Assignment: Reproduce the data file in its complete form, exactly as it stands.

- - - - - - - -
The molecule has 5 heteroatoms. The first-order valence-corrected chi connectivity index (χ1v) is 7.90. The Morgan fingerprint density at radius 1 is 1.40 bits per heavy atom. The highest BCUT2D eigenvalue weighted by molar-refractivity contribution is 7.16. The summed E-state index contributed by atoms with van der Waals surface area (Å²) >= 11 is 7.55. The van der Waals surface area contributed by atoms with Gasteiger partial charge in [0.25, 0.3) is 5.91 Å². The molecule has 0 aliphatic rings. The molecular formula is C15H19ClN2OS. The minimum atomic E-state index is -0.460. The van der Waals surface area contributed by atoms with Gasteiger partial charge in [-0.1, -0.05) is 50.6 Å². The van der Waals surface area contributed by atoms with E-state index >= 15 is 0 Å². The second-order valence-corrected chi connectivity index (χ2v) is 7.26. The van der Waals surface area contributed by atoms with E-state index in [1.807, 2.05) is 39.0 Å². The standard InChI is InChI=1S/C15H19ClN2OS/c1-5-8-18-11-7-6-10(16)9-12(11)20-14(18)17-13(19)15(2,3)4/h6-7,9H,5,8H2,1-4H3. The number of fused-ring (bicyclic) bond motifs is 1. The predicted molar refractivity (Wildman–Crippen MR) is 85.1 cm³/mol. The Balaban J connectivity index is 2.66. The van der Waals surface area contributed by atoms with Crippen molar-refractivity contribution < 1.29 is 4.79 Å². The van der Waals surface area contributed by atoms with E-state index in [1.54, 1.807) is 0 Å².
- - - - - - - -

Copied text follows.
The molecule has 5 heteroatoms. The first-order valence-corrected chi connectivity index (χ1v) is 7.90. The Morgan fingerprint density at radius 1 is 1.40 bits per heavy atom. The highest BCUT2D eigenvalue weighted by molar-refractivity contribution is 7.16. The summed E-state index contributed by atoms with van der Waals surface area (Å²) >= 11 is 7.55. The van der Waals surface area contributed by atoms with Gasteiger partial charge in [0.25, 0.3) is 5.91 Å². The molecule has 0 aliphatic rings. The molecular formula is C15H19ClN2OS. The minimum atomic E-state index is -0.460. The van der Waals surface area contributed by atoms with Gasteiger partial charge in [-0.1, -0.05) is 50.6 Å². The van der Waals surface area contributed by atoms with E-state index >= 15 is 0 Å². The second-order valence-corrected chi connectivity index (χ2v) is 7.26. The van der Waals surface area contributed by atoms with E-state index in [1.807, 2.05) is 39.0 Å². The standard InChI is InChI=1S/C15H19ClN2OS/c1-5-8-18-11-7-6-10(16)9-12(11)20-14(18)17-13(19)15(2,3)4/h6-7,9H,5,8H2,1-4H3. The number of fused-ring (bicyclic) bond motifs is 1. The predicted molar refractivity (Wildman–Crippen MR) is 85.1 cm³/mol. The Balaban J connectivity index is 2.66. The van der Waals surface area contributed by atoms with Crippen molar-refractivity contribution < 1.29 is 4.79 Å². The van der Waals surface area contributed by atoms with E-state index in [1.54, 1.807) is 0 Å².